Buying locally sourced material and hiring local talent eliminates transportation costs and the use of fossil fuels, while supporting your local economy.  Depletion of the water table can be reduced by selecting low flow plumbing fixtures, capturing rainwater, and minimizing storm water runoff.  Electrical use can be drastically reduced by choosing fluorescent and LED bulbs and appliances which exceed Energy Star requirements.  "Net Zero Energy" and "Passive Survivability" are the gold standards, and if the idea of producing more energy than you consume captures your imagination, it's an achievable goal.

Here's what we'll look at:

1.  High levels of insulation

2.  Reduced thermal bridging

3.  Attention to airtightness

4.  High heat-gain windows on South, minimize windows on East/West/North

5.  Thermal mass

6.  Indoor air quality & heat recovery ventilation

I am committed to exploring the best mix of building methods and materials which makes sense for your project.  By collaborating with knowledgeable mechanical contractors, building performance raters and conscientious builders your home can be a source of pride for you and inspiration for others.  And it can be a home that's more healthy, durable, and comfortable than anyplace you've ever lived.

Do You Do Interior Design?

Interior design is an integral part of conceptualizing the whole.  This includes selections of flooring, wall finishes, countertops & cabinets, plumbing fixtures, and lighting.  Many of my clients feel comfortable shopping for these items on their own or with the help of knowledgeable salespeople.  If you feel you need more direction, or help in narrowing the choices, I can take the lead.  The earlier in the design process some of these key elements are decided on, the more they can inform later choices and set the tone of the whole.  However, there are times when it is better to wait until the building is up and the space can be experienced, mock ups can be installed, and we can stand back and have a look at the scale and proportion of proposed features.  You or your contractor may need me to prepare detailed or shop drawings for fabrication of millwork, cabinetry or a fireplace surround.

How do I find a builder?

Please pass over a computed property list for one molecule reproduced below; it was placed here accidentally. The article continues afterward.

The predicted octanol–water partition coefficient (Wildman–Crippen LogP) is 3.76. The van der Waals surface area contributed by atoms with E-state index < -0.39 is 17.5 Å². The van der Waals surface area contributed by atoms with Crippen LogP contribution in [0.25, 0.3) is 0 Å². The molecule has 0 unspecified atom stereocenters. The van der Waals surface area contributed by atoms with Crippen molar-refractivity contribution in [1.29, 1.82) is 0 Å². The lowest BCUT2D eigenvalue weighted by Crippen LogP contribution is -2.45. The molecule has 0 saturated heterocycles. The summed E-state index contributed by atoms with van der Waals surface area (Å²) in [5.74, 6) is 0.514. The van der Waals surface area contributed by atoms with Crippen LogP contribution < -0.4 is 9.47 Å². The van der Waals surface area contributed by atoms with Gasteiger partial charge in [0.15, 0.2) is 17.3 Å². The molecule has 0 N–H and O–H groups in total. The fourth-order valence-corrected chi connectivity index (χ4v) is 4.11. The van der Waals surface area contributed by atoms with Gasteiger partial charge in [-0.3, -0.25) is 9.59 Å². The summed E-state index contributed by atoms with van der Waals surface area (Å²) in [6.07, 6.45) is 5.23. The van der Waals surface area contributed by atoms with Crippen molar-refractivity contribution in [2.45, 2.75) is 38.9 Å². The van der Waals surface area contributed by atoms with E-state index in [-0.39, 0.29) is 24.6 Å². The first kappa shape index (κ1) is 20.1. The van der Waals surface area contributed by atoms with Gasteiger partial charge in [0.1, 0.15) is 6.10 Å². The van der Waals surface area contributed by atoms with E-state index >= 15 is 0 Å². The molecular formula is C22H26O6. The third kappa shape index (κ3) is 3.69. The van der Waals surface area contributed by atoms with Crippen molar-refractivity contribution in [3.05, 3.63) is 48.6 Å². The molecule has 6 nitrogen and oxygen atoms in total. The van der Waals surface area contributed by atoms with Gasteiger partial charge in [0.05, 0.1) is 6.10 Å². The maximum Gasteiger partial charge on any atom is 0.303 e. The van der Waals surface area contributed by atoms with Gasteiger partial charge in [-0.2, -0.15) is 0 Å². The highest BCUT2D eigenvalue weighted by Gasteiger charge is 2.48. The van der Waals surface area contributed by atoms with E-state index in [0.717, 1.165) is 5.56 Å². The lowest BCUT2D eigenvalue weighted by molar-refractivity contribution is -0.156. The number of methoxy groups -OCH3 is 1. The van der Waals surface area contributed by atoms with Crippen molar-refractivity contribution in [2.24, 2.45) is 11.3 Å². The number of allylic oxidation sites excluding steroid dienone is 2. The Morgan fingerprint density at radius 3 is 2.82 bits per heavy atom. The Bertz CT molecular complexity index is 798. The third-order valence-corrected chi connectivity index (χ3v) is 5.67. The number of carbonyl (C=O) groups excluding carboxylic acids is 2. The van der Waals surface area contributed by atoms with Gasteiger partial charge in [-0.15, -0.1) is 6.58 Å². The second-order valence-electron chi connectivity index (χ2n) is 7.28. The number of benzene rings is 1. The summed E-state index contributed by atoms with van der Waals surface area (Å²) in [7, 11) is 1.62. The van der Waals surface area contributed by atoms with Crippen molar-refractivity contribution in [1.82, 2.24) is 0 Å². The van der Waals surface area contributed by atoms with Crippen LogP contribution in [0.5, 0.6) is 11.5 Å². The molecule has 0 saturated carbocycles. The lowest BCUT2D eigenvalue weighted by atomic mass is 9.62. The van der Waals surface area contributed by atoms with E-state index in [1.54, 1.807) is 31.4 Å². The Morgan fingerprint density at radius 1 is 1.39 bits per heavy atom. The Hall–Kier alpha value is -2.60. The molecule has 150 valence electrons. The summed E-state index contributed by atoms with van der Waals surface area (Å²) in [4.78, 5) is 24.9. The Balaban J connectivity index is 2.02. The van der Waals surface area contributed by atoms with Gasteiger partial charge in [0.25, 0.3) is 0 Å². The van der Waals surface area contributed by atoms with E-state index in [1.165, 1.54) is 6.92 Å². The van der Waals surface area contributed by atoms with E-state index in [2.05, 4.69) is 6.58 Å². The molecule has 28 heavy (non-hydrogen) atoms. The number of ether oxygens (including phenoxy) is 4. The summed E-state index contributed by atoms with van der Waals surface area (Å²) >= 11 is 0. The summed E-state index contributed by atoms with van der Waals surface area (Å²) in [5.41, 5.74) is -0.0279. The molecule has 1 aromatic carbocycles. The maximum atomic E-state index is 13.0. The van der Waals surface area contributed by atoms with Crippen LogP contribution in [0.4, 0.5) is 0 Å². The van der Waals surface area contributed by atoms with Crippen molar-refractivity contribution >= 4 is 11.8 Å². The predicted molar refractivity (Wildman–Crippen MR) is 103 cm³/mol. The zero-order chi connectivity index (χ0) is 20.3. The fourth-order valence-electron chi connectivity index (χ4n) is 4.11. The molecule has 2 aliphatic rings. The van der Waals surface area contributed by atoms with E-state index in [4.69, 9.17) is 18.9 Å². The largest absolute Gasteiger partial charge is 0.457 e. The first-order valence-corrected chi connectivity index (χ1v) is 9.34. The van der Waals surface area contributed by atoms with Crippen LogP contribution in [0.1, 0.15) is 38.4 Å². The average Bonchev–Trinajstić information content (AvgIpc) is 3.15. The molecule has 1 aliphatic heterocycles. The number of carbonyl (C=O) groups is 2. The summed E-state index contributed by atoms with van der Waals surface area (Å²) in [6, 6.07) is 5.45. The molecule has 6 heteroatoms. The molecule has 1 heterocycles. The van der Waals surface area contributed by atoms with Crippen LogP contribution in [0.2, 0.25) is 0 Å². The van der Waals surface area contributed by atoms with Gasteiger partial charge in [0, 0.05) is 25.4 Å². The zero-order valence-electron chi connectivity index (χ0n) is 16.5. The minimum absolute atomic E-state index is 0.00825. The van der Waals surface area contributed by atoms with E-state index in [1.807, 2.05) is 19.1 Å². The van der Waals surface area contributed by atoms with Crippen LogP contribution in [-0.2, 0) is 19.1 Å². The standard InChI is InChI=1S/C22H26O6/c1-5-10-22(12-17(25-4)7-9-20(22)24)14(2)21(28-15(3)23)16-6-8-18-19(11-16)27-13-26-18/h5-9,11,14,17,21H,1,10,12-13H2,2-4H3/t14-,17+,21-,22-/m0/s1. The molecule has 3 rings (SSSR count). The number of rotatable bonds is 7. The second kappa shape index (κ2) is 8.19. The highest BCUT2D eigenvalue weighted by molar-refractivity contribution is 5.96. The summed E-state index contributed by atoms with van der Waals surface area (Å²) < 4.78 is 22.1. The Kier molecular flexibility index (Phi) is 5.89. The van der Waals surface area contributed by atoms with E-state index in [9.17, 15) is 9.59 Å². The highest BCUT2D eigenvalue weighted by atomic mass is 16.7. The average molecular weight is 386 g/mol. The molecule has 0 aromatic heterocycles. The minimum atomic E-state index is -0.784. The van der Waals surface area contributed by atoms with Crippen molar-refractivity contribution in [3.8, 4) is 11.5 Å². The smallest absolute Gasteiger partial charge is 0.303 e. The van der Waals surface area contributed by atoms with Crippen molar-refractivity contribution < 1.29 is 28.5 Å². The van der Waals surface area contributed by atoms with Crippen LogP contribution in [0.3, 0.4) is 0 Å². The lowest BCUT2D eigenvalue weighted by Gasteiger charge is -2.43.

I know many of the builders in Iowa County and can recommend someone who may be a good match for your project.  If you live out of the area, I would suggest asking neighbors, friends, and business acquaintances.  Find lists of builders through local builder's associations, guilds, or memberships in non-profit organizations.  Arrange to meet them in person, have them visit your home, and ask to see some of their recent projects.  Talk to several of their clients.  Once you have found one or two builders you are comfortable with, I can talk with them on the phone or meet them in person.  I have found a face-to-face meeting while reviewing the blueprints tells me a lot about a builder: their level of interest, their grasp on our design priorities & intent, how well they understand the blueprints, how they will choose subcontractors and suppliers, and how readily they share ideas and information.

Do you help with bidding a project?

After Construction Drawings are completed and approved by you, I will prepare as many sets as needed for dispersal to your general contractor, subcontractors, suppliers, and local building code official.  It is typically the owner's responsibility to contact potential builders, set the terms of the bid, and sign their contract.  However, on an hourly consultation basis, I am available to talk you through the process, interview contractors, review bids, and/or negotiate a price.  If a question or concern arises, I am available to clarify design intent or discuss product substitutions.  My aim is to facilitate communication and to advocate on your behalf.

How can you help me after construction begins?

When you have decided on a contractor and a construction start date is pending, I like to conduct a pre-construction meeting.  This is a time for me to sit down with your contractor for a one-on-one discussion.  I will go over each sheet of the plans thoroughly in order to gauge his/her understanding and answer any questions.  If an objection or difficulty is raised, I can address it with an explanation or a revision.  After the meeting, I will make a report to you.

During the Construction Phase, I can meet with you and/or your contractor at the job site.  You may want me to address a specific concern or detail, or you may need oversight on the quality of construction.  Even when you have hired a contractor you trust, there are still times when the eye of a trained designer is needed.  With teamwork, a project can run smoothly and the results can surpass your expectations.

608-935-9020 178 1/2 N. Iowa Street Suite 204 Dodgeville, WI 53533 amber@amberwesterman.com